Author: Dorothy L. Sayers and Robert Eustace
Review: I received The Documents in the Case as a birthday gift. I've never read anything by Sayers before, though I've heard of her Lord Peter Wimsey series. This book is not part of that series, but rather a standalone mystery taking place in the late 1920s.
The most interesting part of the novel is the format in which it's written. The case is put together through the letters that various characters write to each other. At the heart of the novel are Mr. and Mrs. Harrison who lend rooms to two young men: Harwood Lathom and John Munting. The first part of the story is told through the letters of Harrison's housekeeper, Agatha Milsom, to her sister. Later, it turns out to be a case of unreliable narration.
I found the first part of the novel quite enjoyable. But then the letters switched to those of Mrs. Harrison and I found her style just painful to read. While it does a good job exposing her character, I just found myself slogging through that part of the story. Eventually, the narration switches again and my pace picked up once more.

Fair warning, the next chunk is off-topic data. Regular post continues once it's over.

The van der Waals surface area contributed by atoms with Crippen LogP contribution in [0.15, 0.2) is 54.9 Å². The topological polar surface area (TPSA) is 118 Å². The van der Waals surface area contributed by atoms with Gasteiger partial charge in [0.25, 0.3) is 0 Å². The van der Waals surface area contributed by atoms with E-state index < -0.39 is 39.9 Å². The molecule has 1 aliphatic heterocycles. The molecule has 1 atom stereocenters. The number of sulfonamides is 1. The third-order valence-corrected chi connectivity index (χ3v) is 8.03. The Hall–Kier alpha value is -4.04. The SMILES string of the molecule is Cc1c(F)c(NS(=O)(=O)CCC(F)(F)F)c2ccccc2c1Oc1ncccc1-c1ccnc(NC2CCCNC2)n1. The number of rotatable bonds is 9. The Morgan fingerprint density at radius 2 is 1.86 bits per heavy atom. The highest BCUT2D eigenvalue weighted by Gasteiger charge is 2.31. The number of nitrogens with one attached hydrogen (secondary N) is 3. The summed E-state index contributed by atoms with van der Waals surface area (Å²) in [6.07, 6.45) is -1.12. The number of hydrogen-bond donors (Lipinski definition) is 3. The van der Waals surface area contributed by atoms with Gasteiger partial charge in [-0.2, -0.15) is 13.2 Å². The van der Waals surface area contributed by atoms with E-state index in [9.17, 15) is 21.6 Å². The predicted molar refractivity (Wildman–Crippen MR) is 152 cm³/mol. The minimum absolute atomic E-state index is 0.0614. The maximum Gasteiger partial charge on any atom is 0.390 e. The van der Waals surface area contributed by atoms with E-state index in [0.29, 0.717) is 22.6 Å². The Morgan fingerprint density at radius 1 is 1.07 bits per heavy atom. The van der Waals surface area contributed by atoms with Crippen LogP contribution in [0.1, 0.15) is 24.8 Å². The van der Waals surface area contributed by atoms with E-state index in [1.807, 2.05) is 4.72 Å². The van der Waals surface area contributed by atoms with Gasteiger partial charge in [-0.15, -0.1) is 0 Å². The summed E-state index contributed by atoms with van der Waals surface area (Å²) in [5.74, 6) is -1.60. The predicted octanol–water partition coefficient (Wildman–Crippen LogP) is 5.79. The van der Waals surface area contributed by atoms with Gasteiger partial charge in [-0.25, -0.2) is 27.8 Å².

What's interesting is that there isn't so much a whodunnit type of twist in the story. It's pretty obvious from the start who did it. It's much more of how was it done and how do we prove that, story line. That's interesting, but didn't feel quite as dramatic as some of the modern mystery fiction. On the other hand, it didn't feel as cliched either. Altogether, it was a fresh reading experience, with a solid plot, and some interesting story telling devices.